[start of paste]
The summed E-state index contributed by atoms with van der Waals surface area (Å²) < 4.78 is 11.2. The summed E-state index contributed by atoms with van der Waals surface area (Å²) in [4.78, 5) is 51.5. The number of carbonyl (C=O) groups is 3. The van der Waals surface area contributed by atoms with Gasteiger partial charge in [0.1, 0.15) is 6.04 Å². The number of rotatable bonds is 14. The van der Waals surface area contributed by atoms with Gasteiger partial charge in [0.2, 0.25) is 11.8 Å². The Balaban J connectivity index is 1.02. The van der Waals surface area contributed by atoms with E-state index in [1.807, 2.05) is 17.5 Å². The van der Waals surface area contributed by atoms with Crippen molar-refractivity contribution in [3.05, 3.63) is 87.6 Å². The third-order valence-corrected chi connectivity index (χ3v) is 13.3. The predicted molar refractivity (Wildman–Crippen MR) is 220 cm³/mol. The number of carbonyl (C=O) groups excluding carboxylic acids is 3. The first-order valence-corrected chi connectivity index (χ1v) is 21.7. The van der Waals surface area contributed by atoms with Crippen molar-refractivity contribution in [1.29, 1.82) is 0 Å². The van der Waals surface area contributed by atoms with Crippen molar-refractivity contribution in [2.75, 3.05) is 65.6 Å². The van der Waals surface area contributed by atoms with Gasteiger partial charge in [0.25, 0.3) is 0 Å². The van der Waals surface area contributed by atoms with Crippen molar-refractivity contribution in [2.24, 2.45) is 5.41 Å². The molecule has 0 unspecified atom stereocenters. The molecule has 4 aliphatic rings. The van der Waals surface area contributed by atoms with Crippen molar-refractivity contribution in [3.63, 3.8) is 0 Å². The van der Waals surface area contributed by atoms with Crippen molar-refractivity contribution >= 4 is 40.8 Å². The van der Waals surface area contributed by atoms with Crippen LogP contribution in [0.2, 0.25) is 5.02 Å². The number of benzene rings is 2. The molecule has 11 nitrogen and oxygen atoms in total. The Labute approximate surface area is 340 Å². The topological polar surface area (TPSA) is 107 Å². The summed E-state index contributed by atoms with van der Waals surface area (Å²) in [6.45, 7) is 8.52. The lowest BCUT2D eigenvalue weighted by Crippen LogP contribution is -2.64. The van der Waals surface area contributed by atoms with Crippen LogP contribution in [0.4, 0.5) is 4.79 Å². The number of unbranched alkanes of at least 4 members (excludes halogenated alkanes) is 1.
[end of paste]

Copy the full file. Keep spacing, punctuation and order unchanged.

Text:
The summed E-state index contributed by atoms with van der Waals surface area (Å²) < 4.78 is 11.2. The summed E-state index contributed by atoms with van der Waals surface area (Å²) in [4.78, 5) is 51.5. The number of carbonyl (C=O) groups is 3. The van der Waals surface area contributed by atoms with Gasteiger partial charge in [0.1, 0.15) is 6.04 Å². The number of rotatable bonds is 14. The van der Waals surface area contributed by atoms with Gasteiger partial charge in [0.2, 0.25) is 11.8 Å². The Balaban J connectivity index is 1.02. The van der Waals surface area contributed by atoms with E-state index in [1.807, 2.05) is 17.5 Å². The van der Waals surface area contributed by atoms with Crippen molar-refractivity contribution in [3.05, 3.63) is 87.6 Å². The third-order valence-corrected chi connectivity index (χ3v) is 13.3. The predicted molar refractivity (Wildman–Crippen MR) is 220 cm³/mol. The number of carbonyl (C=O) groups excluding carboxylic acids is 3. The first-order valence-corrected chi connectivity index (χ1v) is 21.7. The van der Waals surface area contributed by atoms with Crippen molar-refractivity contribution in [1.29, 1.82) is 0 Å². The van der Waals surface area contributed by atoms with Crippen molar-refractivity contribution in [2.75, 3.05) is 65.6 Å². The van der Waals surface area contributed by atoms with Gasteiger partial charge in [0.25, 0.3) is 0 Å². The van der Waals surface area contributed by atoms with Crippen molar-refractivity contribution in [2.24, 2.45) is 5.41 Å². The molecule has 0 unspecified atom stereocenters. The molecule has 4 aliphatic rings. The van der Waals surface area contributed by atoms with Crippen molar-refractivity contribution in [3.63, 3.8) is 0 Å². The van der Waals surface area contributed by atoms with Crippen molar-refractivity contribution >= 4 is 40.8 Å². The van der Waals surface area contributed by atoms with Crippen LogP contribution in [0.2, 0.25) is 5.02 Å². The number of benzene rings is 2. The molecule has 11 nitrogen and oxygen atoms in total. The Labute approximate surface area is 340 Å². The topological polar surface area (TPSA) is 107 Å². The summed E-state index contributed by atoms with van der Waals surface area (Å²) in [6.45, 7) is 8.52. The lowest BCUT2D eigenvalue weighted by Crippen LogP contribution is -2.64. The van der Waals surface area contributed by atoms with Crippen LogP contribution in [0.4, 0.5) is 4.79 Å². The number of unbranched alkanes of at least 4 members (excludes halogenated alkanes) is 1.